This year I have tried something new. Gardening. We planted a rose-bush, some azaleas and a vegetable garden. The veggies did pretty well and the azaleas are okay, but what has really done well is my rose-bush. It was a cheap rose-bush from Wal-Mart, so I wasn’t really expecting much, coupled with the fact that I have NO idea what I am doing with a rose-bush. But surprisingly, it has done really well. All I have done is water it and feed it every now and again, and it has taken off. I have blooms every few weeks. They are beautiful pink color.
Jordan, my second son, asked me the other day what my favorite thing about summer was. His was the pool in our neighborhood, but mine was the rose-bush. He was like “really mom?” (he’s four and has no idea why I would like a rose-bush so much). But I was serious. I have so enjoyed going out there and seeing it every day. It never fails to make me smile. It is truly one of God’s most beautiful creations. I was deadheading the rose-bush today (for those of you who don’t know what that means, it’s a fancy way to say cutting off the roses that have already bloomed out) and I was thinking about the cycle of a rose. It begins as a bud, tiny and full of potential. Then it starts to bloom and slowly opens into the most beautiful rose. Then after a day or two it fades and gets wilted and ugly. It’s much like the cycle from infancy to adulthood and finally death. Sorry for everyone who is elderly and assumed I just called you wilted and ugly. I didn’t, I promise.
Anyway, it also made me think about our Christian life. After the rose blooms, I cut it off the plant. This seems counterproductive. And when I read this is what you should do if you want more roses, I was unsure about it. The first time I did this, I thought “well, I may have just killed my rose-bush, but it was cheap anyway”. The plant looked ugly with the blooms all cut off. But after a few weeks I noticed that leaves were growing where I had made the cuts. Then slowly buds appeared again and finally opened into roses. The plant also grew a lot! It was so cool. I bought my mom the same rose-bush, at the same time and she planted it in her yard. She has not deadheaded the roses and the plant is still tiny and has only bloomed a few times.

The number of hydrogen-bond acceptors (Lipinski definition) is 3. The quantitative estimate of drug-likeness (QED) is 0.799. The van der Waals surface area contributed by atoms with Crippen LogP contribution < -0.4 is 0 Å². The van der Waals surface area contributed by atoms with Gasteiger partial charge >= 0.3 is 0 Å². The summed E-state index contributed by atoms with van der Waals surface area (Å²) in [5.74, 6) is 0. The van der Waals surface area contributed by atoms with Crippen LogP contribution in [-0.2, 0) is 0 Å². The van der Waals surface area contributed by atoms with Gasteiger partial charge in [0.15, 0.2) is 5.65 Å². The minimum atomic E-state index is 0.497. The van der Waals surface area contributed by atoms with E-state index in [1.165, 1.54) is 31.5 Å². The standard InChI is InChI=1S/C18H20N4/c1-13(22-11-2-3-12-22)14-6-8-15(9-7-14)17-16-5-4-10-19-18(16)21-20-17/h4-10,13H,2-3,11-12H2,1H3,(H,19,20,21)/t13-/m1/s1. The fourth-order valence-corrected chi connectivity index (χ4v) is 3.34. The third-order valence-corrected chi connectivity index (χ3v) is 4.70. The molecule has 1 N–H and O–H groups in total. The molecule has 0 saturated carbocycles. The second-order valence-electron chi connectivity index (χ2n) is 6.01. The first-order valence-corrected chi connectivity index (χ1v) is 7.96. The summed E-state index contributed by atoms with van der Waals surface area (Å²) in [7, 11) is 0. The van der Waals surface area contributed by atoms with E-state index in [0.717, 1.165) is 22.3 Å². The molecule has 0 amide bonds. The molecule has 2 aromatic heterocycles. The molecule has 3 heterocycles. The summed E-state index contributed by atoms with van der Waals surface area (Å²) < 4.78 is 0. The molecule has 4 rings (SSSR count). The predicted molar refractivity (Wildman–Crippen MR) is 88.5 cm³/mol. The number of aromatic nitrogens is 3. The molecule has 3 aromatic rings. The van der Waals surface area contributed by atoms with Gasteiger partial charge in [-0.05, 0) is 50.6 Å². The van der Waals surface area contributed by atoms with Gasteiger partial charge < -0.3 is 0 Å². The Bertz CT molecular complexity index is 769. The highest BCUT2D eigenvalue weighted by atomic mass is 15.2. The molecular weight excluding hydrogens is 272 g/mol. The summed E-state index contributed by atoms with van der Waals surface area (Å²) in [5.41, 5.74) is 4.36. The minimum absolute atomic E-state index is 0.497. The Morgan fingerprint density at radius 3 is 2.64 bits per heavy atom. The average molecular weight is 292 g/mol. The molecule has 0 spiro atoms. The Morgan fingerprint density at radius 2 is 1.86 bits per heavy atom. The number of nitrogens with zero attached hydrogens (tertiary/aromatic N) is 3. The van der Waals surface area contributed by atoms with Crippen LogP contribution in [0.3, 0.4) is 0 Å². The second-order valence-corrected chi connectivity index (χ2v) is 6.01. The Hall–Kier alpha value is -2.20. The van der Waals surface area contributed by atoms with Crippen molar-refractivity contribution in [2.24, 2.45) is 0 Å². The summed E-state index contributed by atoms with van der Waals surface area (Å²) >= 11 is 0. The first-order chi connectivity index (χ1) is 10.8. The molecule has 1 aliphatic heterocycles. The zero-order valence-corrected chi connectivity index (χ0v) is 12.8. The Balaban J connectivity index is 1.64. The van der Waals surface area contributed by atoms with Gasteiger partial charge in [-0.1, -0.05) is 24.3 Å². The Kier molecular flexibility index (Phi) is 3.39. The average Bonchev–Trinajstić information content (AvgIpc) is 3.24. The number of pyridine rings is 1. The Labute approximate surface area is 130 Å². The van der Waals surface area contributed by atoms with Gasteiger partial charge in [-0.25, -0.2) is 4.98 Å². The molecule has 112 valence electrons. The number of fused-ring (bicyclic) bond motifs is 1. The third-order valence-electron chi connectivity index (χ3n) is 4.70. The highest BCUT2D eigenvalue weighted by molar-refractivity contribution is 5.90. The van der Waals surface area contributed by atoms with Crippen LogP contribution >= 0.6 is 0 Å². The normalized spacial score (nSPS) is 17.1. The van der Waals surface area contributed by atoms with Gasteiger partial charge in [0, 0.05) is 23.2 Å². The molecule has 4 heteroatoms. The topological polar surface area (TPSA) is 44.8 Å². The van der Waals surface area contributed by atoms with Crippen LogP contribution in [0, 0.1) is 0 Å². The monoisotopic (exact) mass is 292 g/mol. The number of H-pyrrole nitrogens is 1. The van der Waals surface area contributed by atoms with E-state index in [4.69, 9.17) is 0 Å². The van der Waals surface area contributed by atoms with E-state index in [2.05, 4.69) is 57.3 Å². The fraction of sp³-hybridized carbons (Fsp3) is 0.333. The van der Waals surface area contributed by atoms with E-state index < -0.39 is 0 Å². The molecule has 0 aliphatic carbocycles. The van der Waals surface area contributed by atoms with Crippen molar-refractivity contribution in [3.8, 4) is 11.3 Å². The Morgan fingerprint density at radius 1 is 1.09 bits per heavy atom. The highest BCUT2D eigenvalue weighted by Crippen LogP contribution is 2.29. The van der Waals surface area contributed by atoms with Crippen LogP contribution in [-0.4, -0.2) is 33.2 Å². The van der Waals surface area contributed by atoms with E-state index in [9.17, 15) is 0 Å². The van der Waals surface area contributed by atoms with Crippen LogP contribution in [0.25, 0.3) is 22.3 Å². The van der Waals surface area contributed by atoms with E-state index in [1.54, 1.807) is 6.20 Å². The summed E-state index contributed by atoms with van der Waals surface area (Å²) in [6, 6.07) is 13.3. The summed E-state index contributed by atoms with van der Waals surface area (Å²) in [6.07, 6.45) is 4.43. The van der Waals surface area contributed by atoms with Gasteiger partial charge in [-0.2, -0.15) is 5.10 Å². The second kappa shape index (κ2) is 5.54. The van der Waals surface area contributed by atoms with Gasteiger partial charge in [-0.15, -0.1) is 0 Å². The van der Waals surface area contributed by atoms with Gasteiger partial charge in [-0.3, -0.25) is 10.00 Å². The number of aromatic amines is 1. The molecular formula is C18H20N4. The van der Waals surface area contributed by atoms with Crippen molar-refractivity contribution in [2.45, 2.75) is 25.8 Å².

This is similar to what God does with us. He prunes away the places in our lives that had become dead or that we need to change. It is painful and we don’t like it. We wonder why we must go through such a process. But then after some time of healing a bud begins to appear in our lives. That thing that God has pruned away has a new thing in its place. And a beautiful flower has replaced the ugly and dead one.
“He cuts off every branch in me that bears no fruit, while every branch that does bear fruit he prunes so that it will be even more fruitful.” John 15:2
Are we grateful for God’s pruning process? Do we complain about the pain in our lives? Or do we realize that God is just trying to make us better. What ways is God pruning your life right now? Can you see the good in the pain? Look forward to the beautiful flower that God will make out of those parts of your life that have dried up and withered away. God prunes those He loves. If you have not experienced any pruning lately, you should examine your relationship with God. Be glad for the pruning, it means God sees potential in you and is making you more like Himself.